When it comes to the homeless, many Anchorage residents are torn between feeling sympathetic and, in the case of one Fairview neighborhood, feeling afraid.

But near the corner of East 9th Avenue and Denali Street, there are feelings of relief. After pressure from the city, Fairview Community Council and neighbors, a crew cleared land around a derelict cabin at the owner’s expense. The trees and other foliage gave squatters the cover to drink and fight, as well as leave piles of trash to accumulate.

Christopher Constant, a former president of the Fairview Neighborhood Council and longtime community activist, says it’s been a 2-year battle to drive them away.

“They were going into the bathroom, where they were sleeping inside,” Constant said. “Just really befouling the space.”

Constant says the building’s owner had no interest in tearing it down, so he and other neighbors boarded up the windows and other openings.

“That’s not a solution in the end. That’s just a whack-a-mole problem,” Constant said.

The city posted eviction notices and also closed off openings in the building, but the squatters would return, hidden by the trees and brush, to pry away the boards and move back in.

One of Constant’s neighbors, Katie Pekkonen, said the problem also spread to a storage shed near her house, where she would find people passed out.

Pekkonen says her daughter, now 11, first complained when she was 9. She asked why the neighborhood had to be so scary. Pekkonen says her daughter was right.

“She should be able to walk to school, walk to her friend’s house, without being scared.”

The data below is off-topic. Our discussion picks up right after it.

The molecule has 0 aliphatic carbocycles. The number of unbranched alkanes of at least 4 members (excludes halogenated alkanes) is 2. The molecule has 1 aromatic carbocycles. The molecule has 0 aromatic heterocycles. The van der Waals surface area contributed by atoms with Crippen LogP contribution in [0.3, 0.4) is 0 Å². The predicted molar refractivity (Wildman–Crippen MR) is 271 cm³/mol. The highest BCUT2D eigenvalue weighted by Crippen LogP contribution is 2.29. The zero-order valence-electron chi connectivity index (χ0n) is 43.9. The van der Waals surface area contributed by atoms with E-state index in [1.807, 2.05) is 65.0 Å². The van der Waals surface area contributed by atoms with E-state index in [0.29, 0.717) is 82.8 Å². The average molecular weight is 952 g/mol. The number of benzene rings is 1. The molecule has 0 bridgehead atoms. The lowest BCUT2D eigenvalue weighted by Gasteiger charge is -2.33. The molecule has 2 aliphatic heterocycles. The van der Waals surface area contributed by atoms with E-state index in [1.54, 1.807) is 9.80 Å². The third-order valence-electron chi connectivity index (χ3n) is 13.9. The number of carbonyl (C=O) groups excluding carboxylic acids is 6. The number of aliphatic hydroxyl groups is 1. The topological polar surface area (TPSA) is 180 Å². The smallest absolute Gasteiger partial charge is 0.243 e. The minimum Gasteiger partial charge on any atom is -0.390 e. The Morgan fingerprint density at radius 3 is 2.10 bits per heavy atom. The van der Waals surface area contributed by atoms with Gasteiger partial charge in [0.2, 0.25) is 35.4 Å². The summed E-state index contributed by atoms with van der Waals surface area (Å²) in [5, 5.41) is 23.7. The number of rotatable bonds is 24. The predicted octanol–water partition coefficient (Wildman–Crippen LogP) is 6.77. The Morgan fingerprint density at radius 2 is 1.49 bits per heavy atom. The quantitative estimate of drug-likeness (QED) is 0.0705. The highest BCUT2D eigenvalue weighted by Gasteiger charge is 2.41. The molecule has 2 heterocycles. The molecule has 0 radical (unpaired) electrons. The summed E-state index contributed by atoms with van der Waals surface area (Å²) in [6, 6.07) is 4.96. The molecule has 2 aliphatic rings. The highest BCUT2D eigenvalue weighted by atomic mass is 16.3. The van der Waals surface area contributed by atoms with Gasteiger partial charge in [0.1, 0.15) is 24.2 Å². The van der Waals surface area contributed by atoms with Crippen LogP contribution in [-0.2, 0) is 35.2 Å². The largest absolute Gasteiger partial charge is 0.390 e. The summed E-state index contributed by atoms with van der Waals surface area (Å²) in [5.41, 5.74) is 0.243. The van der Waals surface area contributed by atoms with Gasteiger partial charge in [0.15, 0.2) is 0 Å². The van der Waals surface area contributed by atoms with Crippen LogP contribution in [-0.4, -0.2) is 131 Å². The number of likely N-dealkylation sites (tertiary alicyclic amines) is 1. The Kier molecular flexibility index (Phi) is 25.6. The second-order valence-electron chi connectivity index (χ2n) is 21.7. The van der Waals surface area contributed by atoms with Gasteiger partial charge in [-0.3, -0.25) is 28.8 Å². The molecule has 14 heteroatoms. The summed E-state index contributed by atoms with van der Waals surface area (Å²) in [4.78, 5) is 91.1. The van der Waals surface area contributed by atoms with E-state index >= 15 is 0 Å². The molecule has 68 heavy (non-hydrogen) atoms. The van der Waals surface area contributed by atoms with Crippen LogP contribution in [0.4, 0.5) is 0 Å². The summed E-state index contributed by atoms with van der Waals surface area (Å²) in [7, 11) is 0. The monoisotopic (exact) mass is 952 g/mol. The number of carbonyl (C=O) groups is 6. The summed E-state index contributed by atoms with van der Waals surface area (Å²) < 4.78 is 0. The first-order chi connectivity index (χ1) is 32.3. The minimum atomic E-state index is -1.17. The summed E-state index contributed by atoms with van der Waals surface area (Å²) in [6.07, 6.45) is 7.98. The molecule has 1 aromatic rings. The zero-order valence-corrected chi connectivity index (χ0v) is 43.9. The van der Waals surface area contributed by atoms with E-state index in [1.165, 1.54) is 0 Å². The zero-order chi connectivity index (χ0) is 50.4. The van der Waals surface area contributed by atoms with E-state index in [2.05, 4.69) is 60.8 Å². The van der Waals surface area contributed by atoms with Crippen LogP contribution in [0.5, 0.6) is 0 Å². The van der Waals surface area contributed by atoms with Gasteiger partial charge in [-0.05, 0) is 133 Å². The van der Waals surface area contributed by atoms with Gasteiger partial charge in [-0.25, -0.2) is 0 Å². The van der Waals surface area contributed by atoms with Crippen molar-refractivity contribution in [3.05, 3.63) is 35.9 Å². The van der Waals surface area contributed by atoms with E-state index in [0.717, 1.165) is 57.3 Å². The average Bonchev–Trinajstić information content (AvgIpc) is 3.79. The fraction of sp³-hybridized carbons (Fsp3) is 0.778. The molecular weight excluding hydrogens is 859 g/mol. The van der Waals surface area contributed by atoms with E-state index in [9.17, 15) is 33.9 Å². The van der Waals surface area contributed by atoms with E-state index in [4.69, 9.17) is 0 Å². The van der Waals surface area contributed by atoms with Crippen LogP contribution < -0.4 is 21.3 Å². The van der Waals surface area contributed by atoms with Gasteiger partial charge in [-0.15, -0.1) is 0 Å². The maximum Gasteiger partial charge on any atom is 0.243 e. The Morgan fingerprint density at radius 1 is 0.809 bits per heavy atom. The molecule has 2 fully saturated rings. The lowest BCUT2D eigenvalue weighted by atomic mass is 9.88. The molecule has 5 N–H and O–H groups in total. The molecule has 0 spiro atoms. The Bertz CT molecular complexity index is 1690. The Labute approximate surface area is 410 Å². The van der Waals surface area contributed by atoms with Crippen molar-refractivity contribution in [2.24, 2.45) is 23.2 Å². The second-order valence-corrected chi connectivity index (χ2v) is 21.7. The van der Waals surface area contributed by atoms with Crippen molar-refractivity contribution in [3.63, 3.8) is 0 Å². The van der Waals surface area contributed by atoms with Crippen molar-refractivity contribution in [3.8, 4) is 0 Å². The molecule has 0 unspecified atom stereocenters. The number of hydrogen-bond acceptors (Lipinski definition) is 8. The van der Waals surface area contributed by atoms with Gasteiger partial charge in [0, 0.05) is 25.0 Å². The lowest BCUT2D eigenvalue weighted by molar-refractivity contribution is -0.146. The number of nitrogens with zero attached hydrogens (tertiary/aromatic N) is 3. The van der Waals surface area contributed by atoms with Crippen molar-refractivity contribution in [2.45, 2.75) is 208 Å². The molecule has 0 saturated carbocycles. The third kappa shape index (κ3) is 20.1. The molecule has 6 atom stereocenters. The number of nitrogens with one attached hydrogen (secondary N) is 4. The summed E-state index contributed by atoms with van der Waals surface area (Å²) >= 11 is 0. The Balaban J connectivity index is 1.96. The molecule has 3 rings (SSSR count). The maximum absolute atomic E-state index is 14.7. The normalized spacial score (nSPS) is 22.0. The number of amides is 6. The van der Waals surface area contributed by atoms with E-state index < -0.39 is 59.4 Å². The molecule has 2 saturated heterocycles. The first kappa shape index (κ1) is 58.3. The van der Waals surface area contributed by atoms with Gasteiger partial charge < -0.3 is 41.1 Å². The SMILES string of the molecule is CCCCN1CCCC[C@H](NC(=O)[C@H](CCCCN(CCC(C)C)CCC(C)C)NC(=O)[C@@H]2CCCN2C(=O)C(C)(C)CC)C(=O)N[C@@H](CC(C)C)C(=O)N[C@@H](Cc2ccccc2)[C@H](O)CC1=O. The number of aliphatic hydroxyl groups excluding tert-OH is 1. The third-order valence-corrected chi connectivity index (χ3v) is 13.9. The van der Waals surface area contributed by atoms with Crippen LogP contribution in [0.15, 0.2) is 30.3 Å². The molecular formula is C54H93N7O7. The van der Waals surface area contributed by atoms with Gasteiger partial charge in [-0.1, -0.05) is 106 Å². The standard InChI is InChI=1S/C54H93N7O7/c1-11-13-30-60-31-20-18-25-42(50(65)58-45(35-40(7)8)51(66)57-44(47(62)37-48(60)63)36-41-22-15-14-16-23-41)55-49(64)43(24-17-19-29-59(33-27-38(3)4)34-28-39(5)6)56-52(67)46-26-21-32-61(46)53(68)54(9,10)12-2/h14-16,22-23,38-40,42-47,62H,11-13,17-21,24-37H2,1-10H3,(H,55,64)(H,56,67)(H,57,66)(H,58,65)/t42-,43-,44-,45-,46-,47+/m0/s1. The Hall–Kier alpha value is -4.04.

Removing all of the brush surrounding the house and hauling out the piles of trash that had accumulated seems to have done the job — at least for now.

Constant says, on the one hand, he’s happy, but he worries the squatters will probably move on to another neighborhood and become someone else’s problem.

He says people need to rise up and take back the community – and that includes places like Town Square.

“Just a couple of weeks ago, I walked through there,” Constant said. “I saw someone actually shooting heroin.”

Alex Galaktionoff says he’s lived on the streets, off and on, for about 30 years and says the homeless scene is changing, with more and more teenagers.

“The streets are not safe for them,” Galaktionoff said. “It’s not even safe for me either.”

The mayor’s office has launched an ambitious plan to clean-up homeless camps.

Capt. Bill Miller, a longtime veteran of the Anchorage Police Department, said the public should report problems to APD’s dispatch at 907-786-8900. Later this year, there will be a website available, as well.

Miller says this centralized reporting will help the department get a better handle on the problem, but he also urged the public to be patient. The team investigates reports once a week and then must provide campers 15 days notice before evicting them.

Miller and the city’s homeless coordinator, Nancy Burke, explain the process in a Frontiers Web Extra: http://bit.ly/1Tt5O0q

They are also guests on this Sunday’s Frontiers program, which airs at 4:30 p.m. and 10:30 p.m. on KTVA Channel 11.

Editor’s note: Corrections to this story have been made to clarify who paid for the property clean up at East 9th Avenue and Denali Street, and Christopher Constant’s role with the Fairview Community Council.